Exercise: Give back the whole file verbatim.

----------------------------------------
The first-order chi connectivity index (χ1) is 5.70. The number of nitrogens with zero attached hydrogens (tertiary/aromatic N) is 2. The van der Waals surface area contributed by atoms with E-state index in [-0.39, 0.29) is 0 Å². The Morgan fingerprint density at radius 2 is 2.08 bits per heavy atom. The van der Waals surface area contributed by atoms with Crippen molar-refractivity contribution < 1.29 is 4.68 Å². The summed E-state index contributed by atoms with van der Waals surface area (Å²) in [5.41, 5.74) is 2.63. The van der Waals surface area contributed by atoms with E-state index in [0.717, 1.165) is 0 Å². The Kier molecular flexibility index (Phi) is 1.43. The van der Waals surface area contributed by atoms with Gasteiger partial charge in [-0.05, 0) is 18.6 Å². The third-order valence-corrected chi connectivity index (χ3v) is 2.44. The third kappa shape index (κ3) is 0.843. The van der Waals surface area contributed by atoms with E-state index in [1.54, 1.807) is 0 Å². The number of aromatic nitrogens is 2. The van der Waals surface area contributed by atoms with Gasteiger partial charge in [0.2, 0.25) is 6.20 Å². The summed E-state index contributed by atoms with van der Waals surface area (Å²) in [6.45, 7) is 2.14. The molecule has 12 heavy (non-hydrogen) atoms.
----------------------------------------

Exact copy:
The first-order chi connectivity index (χ1) is 5.70. The number of nitrogens with zero attached hydrogens (tertiary/aromatic N) is 2. The van der Waals surface area contributed by atoms with E-state index in [-0.39, 0.29) is 0 Å². The Morgan fingerprint density at radius 2 is 2.08 bits per heavy atom. The van der Waals surface area contributed by atoms with Crippen molar-refractivity contribution < 1.29 is 4.68 Å². The summed E-state index contributed by atoms with van der Waals surface area (Å²) in [5.41, 5.74) is 2.63. The van der Waals surface area contributed by atoms with E-state index in [0.717, 1.165) is 0 Å². The Kier molecular flexibility index (Phi) is 1.43. The van der Waals surface area contributed by atoms with Gasteiger partial charge in [-0.05, 0) is 18.6 Å². The third-order valence-corrected chi connectivity index (χ3v) is 2.44. The third kappa shape index (κ3) is 0.843. The van der Waals surface area contributed by atoms with E-state index in [1.54, 1.807) is 0 Å². The number of aromatic nitrogens is 2. The van der Waals surface area contributed by atoms with Gasteiger partial charge in [0.2, 0.25) is 6.20 Å². The summed E-state index contributed by atoms with van der Waals surface area (Å²) in [6.45, 7) is 2.14. The molecule has 12 heavy (non-hydrogen) atoms.